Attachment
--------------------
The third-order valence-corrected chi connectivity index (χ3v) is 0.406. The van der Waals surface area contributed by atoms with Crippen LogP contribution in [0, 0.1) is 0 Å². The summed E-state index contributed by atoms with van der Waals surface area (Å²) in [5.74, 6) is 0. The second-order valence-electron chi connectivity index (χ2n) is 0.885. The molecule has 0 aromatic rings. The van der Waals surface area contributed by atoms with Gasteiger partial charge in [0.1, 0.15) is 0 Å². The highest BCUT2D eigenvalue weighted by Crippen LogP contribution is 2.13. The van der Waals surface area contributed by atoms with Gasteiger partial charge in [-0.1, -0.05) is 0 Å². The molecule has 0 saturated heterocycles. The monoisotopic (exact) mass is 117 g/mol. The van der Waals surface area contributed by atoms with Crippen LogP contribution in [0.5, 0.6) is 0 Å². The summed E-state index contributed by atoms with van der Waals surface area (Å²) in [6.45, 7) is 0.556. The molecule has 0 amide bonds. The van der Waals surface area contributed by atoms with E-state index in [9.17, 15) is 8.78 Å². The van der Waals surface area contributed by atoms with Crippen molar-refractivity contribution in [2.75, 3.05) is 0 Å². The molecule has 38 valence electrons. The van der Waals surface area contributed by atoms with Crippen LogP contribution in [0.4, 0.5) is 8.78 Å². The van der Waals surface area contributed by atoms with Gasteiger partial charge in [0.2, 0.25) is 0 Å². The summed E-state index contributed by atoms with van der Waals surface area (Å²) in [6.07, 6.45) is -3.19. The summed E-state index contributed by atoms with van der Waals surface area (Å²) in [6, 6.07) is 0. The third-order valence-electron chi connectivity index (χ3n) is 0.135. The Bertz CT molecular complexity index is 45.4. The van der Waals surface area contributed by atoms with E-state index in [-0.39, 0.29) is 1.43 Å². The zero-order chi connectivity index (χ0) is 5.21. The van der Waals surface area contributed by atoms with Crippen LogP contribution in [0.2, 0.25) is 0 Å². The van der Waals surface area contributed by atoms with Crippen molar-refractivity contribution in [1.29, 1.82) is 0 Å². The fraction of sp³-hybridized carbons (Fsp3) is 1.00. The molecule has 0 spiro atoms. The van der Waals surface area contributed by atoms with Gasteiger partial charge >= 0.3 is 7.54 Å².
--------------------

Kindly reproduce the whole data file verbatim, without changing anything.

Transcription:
The third-order valence-corrected chi connectivity index (χ3v) is 0.406. The van der Waals surface area contributed by atoms with Crippen LogP contribution in [0, 0.1) is 0 Å². The summed E-state index contributed by atoms with van der Waals surface area (Å²) in [5.74, 6) is 0. The second-order valence-electron chi connectivity index (χ2n) is 0.885. The molecule has 0 aromatic rings. The van der Waals surface area contributed by atoms with Gasteiger partial charge in [0.1, 0.15) is 0 Å². The highest BCUT2D eigenvalue weighted by Crippen LogP contribution is 2.13. The van der Waals surface area contributed by atoms with Gasteiger partial charge in [-0.1, -0.05) is 0 Å². The molecule has 0 saturated heterocycles. The monoisotopic (exact) mass is 117 g/mol. The van der Waals surface area contributed by atoms with Crippen LogP contribution in [0.5, 0.6) is 0 Å². The summed E-state index contributed by atoms with van der Waals surface area (Å²) in [6.45, 7) is 0.556. The molecule has 0 amide bonds. The van der Waals surface area contributed by atoms with E-state index in [9.17, 15) is 8.78 Å². The van der Waals surface area contributed by atoms with Crippen molar-refractivity contribution in [2.75, 3.05) is 0 Å². The molecule has 38 valence electrons. The van der Waals surface area contributed by atoms with Crippen LogP contribution in [0.4, 0.5) is 8.78 Å². The van der Waals surface area contributed by atoms with Gasteiger partial charge in [0.2, 0.25) is 0 Å². The summed E-state index contributed by atoms with van der Waals surface area (Å²) in [6.07, 6.45) is -3.19. The summed E-state index contributed by atoms with van der Waals surface area (Å²) in [6, 6.07) is 0. The third-order valence-electron chi connectivity index (χ3n) is 0.135. The Bertz CT molecular complexity index is 45.4. The van der Waals surface area contributed by atoms with E-state index in [-0.39, 0.29) is 1.43 Å². The zero-order chi connectivity index (χ0) is 5.21. The van der Waals surface area contributed by atoms with Crippen LogP contribution in [0.2, 0.25) is 0 Å². The van der Waals surface area contributed by atoms with Crippen molar-refractivity contribution in [1.29, 1.82) is 0 Å². The fraction of sp³-hybridized carbons (Fsp3) is 1.00. The molecule has 0 spiro atoms. The van der Waals surface area contributed by atoms with Gasteiger partial charge >= 0.3 is 7.54 Å².